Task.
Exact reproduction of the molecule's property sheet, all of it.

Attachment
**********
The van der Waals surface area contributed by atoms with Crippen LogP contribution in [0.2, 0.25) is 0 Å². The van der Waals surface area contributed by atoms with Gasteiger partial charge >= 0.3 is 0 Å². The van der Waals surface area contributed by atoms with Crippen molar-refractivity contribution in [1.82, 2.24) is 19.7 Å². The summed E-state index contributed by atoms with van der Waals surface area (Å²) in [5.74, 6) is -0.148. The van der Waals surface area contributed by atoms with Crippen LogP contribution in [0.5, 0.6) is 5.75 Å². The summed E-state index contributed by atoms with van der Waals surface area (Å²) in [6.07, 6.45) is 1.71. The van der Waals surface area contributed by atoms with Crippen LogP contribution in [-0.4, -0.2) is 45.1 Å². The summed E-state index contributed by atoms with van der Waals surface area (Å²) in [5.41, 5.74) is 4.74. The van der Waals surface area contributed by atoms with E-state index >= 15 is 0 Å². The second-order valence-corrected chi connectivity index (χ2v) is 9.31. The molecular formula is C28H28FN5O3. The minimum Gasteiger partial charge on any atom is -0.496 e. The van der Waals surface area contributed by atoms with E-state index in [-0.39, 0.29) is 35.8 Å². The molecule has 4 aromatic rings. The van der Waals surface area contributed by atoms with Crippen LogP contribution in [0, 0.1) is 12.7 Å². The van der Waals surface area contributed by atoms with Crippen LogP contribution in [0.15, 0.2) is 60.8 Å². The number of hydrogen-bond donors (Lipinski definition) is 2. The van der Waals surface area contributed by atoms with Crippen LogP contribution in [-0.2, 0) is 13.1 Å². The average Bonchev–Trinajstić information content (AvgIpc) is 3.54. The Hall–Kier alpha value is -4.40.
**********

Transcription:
The van der Waals surface area contributed by atoms with Crippen LogP contribution in [0.2, 0.25) is 0 Å². The van der Waals surface area contributed by atoms with Gasteiger partial charge >= 0.3 is 0 Å². The van der Waals surface area contributed by atoms with Crippen molar-refractivity contribution in [1.82, 2.24) is 19.7 Å². The summed E-state index contributed by atoms with van der Waals surface area (Å²) in [5.74, 6) is -0.148. The van der Waals surface area contributed by atoms with Crippen LogP contribution in [0.5, 0.6) is 5.75 Å². The summed E-state index contributed by atoms with van der Waals surface area (Å²) in [6.07, 6.45) is 1.71. The van der Waals surface area contributed by atoms with Crippen LogP contribution in [-0.4, -0.2) is 45.1 Å². The summed E-state index contributed by atoms with van der Waals surface area (Å²) in [5.41, 5.74) is 4.74. The van der Waals surface area contributed by atoms with E-state index >= 15 is 0 Å². The second-order valence-corrected chi connectivity index (χ2v) is 9.31. The molecular formula is C28H28FN5O3. The minimum Gasteiger partial charge on any atom is -0.496 e. The van der Waals surface area contributed by atoms with E-state index in [-0.39, 0.29) is 35.8 Å². The molecule has 4 aromatic rings. The van der Waals surface area contributed by atoms with Crippen LogP contribution in [0, 0.1) is 12.7 Å². The van der Waals surface area contributed by atoms with Crippen LogP contribution in [0.15, 0.2) is 60.8 Å². The number of hydrogen-bond donors (Lipinski definition) is 2. The van der Waals surface area contributed by atoms with Crippen LogP contribution in [-0.2, 0) is 13.1 Å². The average Bonchev–Trinajstić information content (AvgIpc) is 3.54. The Hall–Kier alpha value is -4.40.